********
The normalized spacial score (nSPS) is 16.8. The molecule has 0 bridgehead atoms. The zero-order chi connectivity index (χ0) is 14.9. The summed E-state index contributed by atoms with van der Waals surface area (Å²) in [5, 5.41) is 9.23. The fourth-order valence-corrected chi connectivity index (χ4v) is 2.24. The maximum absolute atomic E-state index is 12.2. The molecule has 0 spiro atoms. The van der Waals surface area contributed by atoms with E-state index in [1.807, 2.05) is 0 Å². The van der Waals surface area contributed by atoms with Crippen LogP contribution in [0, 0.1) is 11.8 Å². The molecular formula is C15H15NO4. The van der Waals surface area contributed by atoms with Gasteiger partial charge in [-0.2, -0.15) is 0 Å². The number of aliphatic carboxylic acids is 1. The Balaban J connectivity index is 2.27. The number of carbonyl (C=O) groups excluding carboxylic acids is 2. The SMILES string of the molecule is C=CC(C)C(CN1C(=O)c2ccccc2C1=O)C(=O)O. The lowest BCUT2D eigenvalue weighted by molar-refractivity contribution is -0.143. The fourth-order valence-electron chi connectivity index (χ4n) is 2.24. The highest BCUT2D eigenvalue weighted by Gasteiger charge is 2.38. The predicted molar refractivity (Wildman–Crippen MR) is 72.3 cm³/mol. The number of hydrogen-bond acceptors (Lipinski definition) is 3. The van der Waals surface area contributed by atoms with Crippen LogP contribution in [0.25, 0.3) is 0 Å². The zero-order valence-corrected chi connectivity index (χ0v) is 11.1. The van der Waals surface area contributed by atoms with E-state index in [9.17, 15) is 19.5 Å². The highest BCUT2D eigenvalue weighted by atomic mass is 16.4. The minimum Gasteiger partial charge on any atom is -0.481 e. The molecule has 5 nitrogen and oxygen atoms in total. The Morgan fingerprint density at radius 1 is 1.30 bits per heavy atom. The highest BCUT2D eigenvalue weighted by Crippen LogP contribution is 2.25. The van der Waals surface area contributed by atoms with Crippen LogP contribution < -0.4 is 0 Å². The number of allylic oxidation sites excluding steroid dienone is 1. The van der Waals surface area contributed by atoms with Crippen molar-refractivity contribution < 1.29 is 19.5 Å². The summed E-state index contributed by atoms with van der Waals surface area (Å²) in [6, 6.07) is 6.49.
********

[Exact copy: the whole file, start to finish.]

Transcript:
The normalized spacial score (nSPS) is 16.8. The molecule has 0 bridgehead atoms. The zero-order chi connectivity index (χ0) is 14.9. The summed E-state index contributed by atoms with van der Waals surface area (Å²) in [5, 5.41) is 9.23. The fourth-order valence-corrected chi connectivity index (χ4v) is 2.24. The maximum absolute atomic E-state index is 12.2. The molecule has 0 spiro atoms. The van der Waals surface area contributed by atoms with E-state index in [1.807, 2.05) is 0 Å². The van der Waals surface area contributed by atoms with Crippen LogP contribution in [0, 0.1) is 11.8 Å². The molecular formula is C15H15NO4. The van der Waals surface area contributed by atoms with Gasteiger partial charge in [-0.2, -0.15) is 0 Å². The number of aliphatic carboxylic acids is 1. The Balaban J connectivity index is 2.27. The number of carbonyl (C=O) groups excluding carboxylic acids is 2. The SMILES string of the molecule is C=CC(C)C(CN1C(=O)c2ccccc2C1=O)C(=O)O. The lowest BCUT2D eigenvalue weighted by molar-refractivity contribution is -0.143. The fourth-order valence-electron chi connectivity index (χ4n) is 2.24. The highest BCUT2D eigenvalue weighted by Gasteiger charge is 2.38. The predicted molar refractivity (Wildman–Crippen MR) is 72.3 cm³/mol. The number of hydrogen-bond acceptors (Lipinski definition) is 3. The van der Waals surface area contributed by atoms with Crippen LogP contribution in [0.25, 0.3) is 0 Å². The zero-order valence-corrected chi connectivity index (χ0v) is 11.1. The van der Waals surface area contributed by atoms with E-state index in [9.17, 15) is 19.5 Å². The highest BCUT2D eigenvalue weighted by atomic mass is 16.4. The minimum Gasteiger partial charge on any atom is -0.481 e. The molecule has 5 nitrogen and oxygen atoms in total. The Morgan fingerprint density at radius 1 is 1.30 bits per heavy atom. The highest BCUT2D eigenvalue weighted by Crippen LogP contribution is 2.25. The van der Waals surface area contributed by atoms with Crippen LogP contribution < -0.4 is 0 Å². The number of allylic oxidation sites excluding steroid dienone is 1. The van der Waals surface area contributed by atoms with Crippen molar-refractivity contribution < 1.29 is 19.5 Å². The summed E-state index contributed by atoms with van der Waals surface area (Å²) in [6, 6.07) is 6.49.